Muhammad Ali, a boxer who transcended sports
SCOTTSDALE, Ariz. – Reuters
AP photoThe death of Muhammad Ali, the former heavyweight champion known as much for his political activism as his boxing brilliance, triggered a worldwide outpouring of affection and admiration for one of the best-known figures of the 20th century.
Ali, who had long suffered from Parkinson’s syndrome which impaired his speech and made the once-graceful athlete almost a prisoner in his own body, died on June 3 at age 74.
“He’ll be remembered as a man of the world who spoke his mind and wasn’t afraid to take a chance and went out of his way to be a kind, benevolent individual that really changed the world,” the family spokesman, Bob Gunnell, said at a news conference in Scottsdale, Arizona.
Despite Ali’s failing health, his youthful proclamation that he was “the greatest” rang true until the end for millions of people around the world who respected him for his courage both inside and outside the ring.
Along with a fearsome reputation as a fighter, Ali spoke out against racism, war and religious intolerance, while projecting an unshakeable confidence that became a model for African-Americans at the height of the civil rights era and beyond.
Stripped of his world boxing crown for refusing to join the U.S. Army and fight in Vietnam, Ali returned in triumph by recapturing the title and starring in some of the sport’s most unforgettable bouts.
“I think when you talk about Muhammad Ali, as great an athlete, as great a boxer as he was, he was the greatest boxer of all time, he means so much more to the United States and the world,” said Ali’s long-time friend, boxing promoter Bob Arum.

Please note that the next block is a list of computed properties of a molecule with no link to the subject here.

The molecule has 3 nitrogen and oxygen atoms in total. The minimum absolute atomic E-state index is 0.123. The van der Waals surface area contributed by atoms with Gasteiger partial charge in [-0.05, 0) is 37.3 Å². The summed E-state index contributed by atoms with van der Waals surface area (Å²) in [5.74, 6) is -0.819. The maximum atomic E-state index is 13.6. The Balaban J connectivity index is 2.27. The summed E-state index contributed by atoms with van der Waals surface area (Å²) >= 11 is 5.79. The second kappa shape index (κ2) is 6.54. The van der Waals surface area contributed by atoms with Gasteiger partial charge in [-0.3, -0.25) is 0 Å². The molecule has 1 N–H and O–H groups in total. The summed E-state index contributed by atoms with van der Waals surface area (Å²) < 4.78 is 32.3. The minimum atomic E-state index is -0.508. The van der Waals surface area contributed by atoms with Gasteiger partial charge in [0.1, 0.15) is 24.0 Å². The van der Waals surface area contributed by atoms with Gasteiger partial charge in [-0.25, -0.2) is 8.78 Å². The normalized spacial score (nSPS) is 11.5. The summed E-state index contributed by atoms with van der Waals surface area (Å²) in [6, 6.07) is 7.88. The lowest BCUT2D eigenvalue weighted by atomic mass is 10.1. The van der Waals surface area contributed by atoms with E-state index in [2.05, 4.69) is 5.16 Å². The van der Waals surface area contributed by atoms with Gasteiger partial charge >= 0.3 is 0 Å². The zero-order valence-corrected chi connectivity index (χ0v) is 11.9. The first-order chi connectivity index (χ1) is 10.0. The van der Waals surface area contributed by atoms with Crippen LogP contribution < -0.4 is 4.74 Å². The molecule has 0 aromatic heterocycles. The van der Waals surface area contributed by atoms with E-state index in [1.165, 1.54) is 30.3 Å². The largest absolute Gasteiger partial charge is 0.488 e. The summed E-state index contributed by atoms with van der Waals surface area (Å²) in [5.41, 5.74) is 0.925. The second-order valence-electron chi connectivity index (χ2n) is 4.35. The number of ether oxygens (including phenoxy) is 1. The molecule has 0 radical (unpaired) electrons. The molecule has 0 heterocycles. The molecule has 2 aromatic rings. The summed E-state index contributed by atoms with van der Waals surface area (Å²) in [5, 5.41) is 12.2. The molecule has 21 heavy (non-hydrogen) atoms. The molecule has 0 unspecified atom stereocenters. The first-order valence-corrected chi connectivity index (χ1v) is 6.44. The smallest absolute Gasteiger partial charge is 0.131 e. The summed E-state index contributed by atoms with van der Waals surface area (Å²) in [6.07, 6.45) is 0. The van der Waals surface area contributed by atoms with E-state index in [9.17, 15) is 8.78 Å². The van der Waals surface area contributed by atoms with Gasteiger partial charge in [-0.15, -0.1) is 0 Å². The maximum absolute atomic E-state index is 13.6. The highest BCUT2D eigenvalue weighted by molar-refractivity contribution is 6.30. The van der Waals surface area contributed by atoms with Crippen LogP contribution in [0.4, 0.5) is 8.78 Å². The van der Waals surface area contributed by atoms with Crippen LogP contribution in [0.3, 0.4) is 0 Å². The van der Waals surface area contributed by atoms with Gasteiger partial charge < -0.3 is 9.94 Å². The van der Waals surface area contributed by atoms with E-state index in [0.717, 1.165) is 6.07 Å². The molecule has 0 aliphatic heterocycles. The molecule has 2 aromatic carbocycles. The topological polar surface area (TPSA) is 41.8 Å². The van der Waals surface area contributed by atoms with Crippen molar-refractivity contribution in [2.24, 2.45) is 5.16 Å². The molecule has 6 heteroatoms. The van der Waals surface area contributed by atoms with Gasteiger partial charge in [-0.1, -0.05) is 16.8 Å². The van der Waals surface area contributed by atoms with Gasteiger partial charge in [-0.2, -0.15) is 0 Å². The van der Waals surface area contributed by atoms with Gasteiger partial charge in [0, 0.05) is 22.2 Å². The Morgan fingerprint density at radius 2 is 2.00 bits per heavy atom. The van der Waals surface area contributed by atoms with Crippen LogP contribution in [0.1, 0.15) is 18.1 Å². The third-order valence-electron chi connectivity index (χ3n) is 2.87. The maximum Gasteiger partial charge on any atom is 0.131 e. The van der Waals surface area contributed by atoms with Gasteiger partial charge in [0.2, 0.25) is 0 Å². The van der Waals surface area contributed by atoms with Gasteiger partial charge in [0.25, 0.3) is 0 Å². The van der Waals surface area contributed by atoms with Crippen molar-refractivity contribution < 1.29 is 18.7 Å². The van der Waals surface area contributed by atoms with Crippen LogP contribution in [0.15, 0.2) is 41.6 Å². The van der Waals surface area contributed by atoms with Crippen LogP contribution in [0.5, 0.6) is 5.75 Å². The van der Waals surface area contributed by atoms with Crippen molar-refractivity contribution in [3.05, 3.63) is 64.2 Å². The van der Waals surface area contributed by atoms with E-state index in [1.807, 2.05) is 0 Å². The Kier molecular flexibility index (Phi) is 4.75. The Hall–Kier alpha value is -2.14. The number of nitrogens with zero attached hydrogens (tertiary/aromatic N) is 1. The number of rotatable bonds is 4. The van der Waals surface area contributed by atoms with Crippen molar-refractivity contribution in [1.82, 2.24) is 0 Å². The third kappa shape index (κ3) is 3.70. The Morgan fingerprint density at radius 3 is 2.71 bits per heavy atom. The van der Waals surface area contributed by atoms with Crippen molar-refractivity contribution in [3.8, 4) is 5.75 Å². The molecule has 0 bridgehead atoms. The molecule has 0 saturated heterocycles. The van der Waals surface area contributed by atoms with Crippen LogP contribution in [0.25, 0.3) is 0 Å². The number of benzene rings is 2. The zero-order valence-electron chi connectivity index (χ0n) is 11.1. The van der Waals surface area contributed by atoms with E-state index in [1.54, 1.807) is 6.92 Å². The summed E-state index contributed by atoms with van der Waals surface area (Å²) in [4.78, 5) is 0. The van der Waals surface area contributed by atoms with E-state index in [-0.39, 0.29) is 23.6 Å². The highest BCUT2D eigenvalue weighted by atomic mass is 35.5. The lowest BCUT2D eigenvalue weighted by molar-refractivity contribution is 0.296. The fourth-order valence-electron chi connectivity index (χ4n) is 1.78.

“He was a transformative figure in our society.”
Bursting onto the boxing scene in the 1960s with a brashness that threatened many whites, Ali would come to be embraced by Americans of all races for his grace, integrity and disarming sense of humor.
“In the end, he went from being reviled to being revered,” civil rights leader the Rev. Jesse Jackson told CNN on Saturday.
Pam Dorrough, a tourist in New York’s Times Square, admired Ali’s refusal to apologize for what he believed.
“The confidence - and I know everybody thought it was an arrogance about him - he always projected a confidence,” she said. “And he stood by that.”
President Barack Obama, the first African-American to reach the White House, said Ali was “a man who fought for us” and placed him in the pantheon of civil rights leaders Martin Luther King Jr and Nelson Mandela.
“His fight outside the ring would cost him his title and his public standing. It would earn him enemies on the left and the right, make him reviled, and nearly send him to jail,” Obama said in a statement. “But Ali stood his ground. And his victory helped us get used to the America we recognize today.”
In New York’s Harlem district, fans gathered outside the famous Apollo Theater, where a marquee paying tribute to Ali read: “The greatest of all time. 1942-2016.”
Nearby, hundreds more gazed at projections of phrases and images most associated with Ali, such as “float like a butterfly and sting like a bee.”
Few could argue with his athletic prowess at his peak in the 1960s, with his dancing feet and quick fists. But Ali became much more than a sportsman. He spoke boldly against racism in the ‘60s as well as against the Vietnam War.
Ali was born in Louisville, Kentucky, on Jan. 17, 1942, as Cassius Marcellus Clay Jr, a name shared with a 19th century slavery abolitionist. He changed his name after his conversion to Islam.
Ali is survived by his wife, the former Lonnie Williams, who knew him when she was a child in Louisville, along with his nine children.